6 Responses to Bill Kristol Is Wrong – Why Campaign Strategy Is Overrated and Why Romney May Win

  1. Chris Bowyer says:

    The Kerry example Kristol uses is pretty odd; focusing on jobs and the economy didn’t work for Kerry because a) the economy had been showing strong growth for a year and a half leading up to the election and b) the unemployment rate under Bush never got above 6.3% and had fallen to 5.4% by election day.

    Focusing on the economy can, indeed, be myopic. But it makes a whole lot more sense now than it did in 2003-2004.

  2. Matthew Dickinson says:

    Chris – In line with your concluding thought, remember that national security issues loomed much larger in 2004 than today as well.

  3. Michael Cohen says:

    I think Obama’s loss is a foregone conclusion. Despite much talk I think the difference between them may be slight. Obama if reelected will face most likely a divided Congress and Presidents cannot accomplish much of their programs if elected. One cannot argue that Obama did the best he could at the beginning of his term when their may have been a chance for a more agressive economic program. He was incapable of doing this for a very complex variety of reasons, even if he had the character he was not as experienced as say Roosevelt for example.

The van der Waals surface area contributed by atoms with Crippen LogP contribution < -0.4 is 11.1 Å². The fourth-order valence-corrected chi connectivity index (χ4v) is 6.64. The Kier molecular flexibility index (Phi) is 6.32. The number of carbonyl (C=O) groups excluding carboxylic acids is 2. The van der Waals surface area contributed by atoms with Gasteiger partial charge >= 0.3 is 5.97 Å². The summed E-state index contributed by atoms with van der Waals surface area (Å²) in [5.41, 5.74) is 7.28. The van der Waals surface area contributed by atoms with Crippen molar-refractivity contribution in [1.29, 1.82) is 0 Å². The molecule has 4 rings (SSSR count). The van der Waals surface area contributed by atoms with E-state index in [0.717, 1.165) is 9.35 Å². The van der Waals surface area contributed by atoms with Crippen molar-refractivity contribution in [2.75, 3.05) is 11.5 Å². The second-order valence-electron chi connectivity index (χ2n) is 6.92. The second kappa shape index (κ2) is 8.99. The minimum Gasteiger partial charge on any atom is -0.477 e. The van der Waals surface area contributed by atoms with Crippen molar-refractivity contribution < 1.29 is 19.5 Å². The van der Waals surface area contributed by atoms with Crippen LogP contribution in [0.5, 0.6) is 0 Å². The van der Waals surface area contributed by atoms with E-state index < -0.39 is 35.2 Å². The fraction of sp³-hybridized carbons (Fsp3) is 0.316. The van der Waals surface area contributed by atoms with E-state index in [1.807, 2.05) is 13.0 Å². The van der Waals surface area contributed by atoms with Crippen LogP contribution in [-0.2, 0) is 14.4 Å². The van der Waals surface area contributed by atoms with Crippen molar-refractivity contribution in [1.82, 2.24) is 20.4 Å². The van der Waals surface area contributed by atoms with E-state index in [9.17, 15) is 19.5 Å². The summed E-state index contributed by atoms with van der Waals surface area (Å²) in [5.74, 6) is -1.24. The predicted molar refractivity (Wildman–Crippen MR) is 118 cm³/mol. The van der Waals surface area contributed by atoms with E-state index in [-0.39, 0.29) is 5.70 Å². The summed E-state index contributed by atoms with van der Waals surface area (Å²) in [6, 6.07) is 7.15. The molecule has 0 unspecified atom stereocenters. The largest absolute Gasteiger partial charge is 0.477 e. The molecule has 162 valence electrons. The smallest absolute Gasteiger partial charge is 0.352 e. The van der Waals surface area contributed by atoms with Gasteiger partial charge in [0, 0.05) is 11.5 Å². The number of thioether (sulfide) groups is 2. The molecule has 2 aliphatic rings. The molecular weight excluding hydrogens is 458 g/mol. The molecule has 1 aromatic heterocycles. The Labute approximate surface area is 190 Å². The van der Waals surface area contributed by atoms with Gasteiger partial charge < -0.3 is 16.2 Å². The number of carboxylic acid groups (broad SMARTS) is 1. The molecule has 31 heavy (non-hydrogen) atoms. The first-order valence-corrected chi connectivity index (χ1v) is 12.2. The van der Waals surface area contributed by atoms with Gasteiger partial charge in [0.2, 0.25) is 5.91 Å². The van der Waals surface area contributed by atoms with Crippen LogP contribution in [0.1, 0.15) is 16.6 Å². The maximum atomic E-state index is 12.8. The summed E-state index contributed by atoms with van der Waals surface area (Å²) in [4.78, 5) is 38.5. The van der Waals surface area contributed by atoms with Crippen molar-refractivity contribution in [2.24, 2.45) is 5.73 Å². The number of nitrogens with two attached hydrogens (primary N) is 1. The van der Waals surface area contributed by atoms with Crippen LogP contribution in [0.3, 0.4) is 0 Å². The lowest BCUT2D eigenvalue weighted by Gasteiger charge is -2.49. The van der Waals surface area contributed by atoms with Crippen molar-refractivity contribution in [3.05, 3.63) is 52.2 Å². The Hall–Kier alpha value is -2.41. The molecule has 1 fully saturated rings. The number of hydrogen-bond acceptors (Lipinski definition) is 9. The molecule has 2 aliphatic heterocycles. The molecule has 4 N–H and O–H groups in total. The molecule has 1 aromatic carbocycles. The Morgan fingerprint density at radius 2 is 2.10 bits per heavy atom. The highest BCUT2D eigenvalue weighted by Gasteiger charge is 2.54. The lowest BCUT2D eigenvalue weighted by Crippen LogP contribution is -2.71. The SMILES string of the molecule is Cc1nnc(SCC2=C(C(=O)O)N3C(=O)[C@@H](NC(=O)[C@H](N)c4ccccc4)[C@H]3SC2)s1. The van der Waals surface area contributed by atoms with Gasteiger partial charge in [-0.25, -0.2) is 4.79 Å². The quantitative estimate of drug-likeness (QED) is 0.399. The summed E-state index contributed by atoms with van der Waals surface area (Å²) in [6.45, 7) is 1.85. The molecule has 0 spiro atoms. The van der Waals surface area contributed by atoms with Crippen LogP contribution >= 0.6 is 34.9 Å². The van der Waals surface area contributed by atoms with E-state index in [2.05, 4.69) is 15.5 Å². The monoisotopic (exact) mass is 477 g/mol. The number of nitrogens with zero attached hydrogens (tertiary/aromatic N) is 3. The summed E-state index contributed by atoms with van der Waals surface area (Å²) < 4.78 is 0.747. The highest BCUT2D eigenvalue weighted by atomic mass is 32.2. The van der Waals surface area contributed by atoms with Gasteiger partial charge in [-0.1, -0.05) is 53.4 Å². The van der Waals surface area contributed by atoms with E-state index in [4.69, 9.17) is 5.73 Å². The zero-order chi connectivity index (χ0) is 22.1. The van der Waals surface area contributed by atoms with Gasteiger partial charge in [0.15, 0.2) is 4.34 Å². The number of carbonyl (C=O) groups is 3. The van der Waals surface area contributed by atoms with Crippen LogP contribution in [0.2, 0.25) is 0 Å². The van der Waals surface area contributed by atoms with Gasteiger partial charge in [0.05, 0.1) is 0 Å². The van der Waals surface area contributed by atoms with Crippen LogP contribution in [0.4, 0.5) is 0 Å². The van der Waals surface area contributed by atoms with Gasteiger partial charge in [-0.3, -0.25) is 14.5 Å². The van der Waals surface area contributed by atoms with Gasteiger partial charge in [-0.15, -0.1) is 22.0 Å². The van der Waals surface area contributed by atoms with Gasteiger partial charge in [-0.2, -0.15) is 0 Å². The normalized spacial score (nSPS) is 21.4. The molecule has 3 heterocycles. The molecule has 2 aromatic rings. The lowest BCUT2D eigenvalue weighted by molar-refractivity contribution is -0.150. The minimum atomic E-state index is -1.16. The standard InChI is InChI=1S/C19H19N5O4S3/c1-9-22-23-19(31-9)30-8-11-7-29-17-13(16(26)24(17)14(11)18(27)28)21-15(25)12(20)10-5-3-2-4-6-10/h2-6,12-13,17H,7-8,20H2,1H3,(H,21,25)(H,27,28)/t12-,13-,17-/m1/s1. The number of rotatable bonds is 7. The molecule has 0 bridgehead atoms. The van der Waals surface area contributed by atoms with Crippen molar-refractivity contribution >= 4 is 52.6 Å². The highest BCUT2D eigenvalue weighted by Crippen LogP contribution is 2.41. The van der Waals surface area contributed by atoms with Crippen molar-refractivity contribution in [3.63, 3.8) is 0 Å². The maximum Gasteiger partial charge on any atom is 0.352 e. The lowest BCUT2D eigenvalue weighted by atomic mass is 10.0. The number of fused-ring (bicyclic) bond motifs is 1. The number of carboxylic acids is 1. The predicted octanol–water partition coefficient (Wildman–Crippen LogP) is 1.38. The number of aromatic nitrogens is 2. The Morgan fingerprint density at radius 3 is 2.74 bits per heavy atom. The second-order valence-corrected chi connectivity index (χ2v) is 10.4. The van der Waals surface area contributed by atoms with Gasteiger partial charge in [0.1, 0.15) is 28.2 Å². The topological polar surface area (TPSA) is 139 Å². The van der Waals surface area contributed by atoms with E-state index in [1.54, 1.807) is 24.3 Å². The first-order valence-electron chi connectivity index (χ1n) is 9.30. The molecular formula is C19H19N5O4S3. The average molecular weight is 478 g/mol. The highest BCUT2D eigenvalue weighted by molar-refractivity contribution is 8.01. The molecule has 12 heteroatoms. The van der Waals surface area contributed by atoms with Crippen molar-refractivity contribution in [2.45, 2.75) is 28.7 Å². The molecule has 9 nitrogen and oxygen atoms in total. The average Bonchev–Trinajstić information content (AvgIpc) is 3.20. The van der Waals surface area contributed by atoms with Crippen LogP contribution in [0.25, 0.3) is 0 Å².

While Romney is repugnant to me and I oppose all of his stated policies, I believe that he has a better shot of doing a better job than Obama. If elected with a Republican Majority and if the Demcrats are incapable or unwilling to obstruct we may get the jobs program which Obama should have done at the outset. In any event in such circumstances Romney will have the chance of doing something.